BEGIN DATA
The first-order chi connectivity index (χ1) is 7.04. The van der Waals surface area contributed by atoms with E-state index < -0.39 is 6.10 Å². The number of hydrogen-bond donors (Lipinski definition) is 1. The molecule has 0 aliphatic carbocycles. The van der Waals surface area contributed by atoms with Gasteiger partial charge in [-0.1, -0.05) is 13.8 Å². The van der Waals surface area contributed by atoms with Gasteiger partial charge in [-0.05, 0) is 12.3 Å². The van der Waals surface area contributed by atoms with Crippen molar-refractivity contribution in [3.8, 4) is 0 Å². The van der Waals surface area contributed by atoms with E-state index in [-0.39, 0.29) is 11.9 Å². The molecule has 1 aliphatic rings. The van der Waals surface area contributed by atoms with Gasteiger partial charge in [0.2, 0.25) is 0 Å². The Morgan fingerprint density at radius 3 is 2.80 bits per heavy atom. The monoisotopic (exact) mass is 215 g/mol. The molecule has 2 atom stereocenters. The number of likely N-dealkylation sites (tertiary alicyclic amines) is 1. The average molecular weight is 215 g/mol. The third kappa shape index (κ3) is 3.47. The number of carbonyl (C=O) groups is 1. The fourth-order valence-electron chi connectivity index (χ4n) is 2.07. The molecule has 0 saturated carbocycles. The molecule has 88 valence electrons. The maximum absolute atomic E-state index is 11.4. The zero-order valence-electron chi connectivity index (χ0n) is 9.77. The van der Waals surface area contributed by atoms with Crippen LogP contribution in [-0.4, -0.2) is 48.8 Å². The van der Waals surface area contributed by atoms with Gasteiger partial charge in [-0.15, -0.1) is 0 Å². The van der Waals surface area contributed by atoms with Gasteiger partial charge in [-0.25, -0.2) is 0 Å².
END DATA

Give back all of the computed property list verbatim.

The first-order chi connectivity index (χ1) is 7.04. The van der Waals surface area contributed by atoms with E-state index < -0.39 is 6.10 Å². The number of hydrogen-bond donors (Lipinski definition) is 1. The molecule has 0 aliphatic carbocycles. The van der Waals surface area contributed by atoms with Gasteiger partial charge in [-0.1, -0.05) is 13.8 Å². The van der Waals surface area contributed by atoms with Gasteiger partial charge in [-0.05, 0) is 12.3 Å². The van der Waals surface area contributed by atoms with Crippen molar-refractivity contribution in [3.8, 4) is 0 Å². The van der Waals surface area contributed by atoms with E-state index in [-0.39, 0.29) is 11.9 Å². The molecule has 1 aliphatic rings. The van der Waals surface area contributed by atoms with Gasteiger partial charge in [0.2, 0.25) is 0 Å². The Morgan fingerprint density at radius 3 is 2.80 bits per heavy atom. The monoisotopic (exact) mass is 215 g/mol. The molecule has 2 atom stereocenters. The number of likely N-dealkylation sites (tertiary alicyclic amines) is 1. The average molecular weight is 215 g/mol. The third kappa shape index (κ3) is 3.47. The number of carbonyl (C=O) groups is 1. The fourth-order valence-electron chi connectivity index (χ4n) is 2.07. The molecule has 0 saturated carbocycles. The molecule has 88 valence electrons. The maximum absolute atomic E-state index is 11.4. The zero-order valence-electron chi connectivity index (χ0n) is 9.77. The van der Waals surface area contributed by atoms with Crippen LogP contribution in [-0.4, -0.2) is 48.8 Å². The van der Waals surface area contributed by atoms with Gasteiger partial charge in [-0.15, -0.1) is 0 Å². The van der Waals surface area contributed by atoms with Gasteiger partial charge in [-0.25, -0.2) is 0 Å².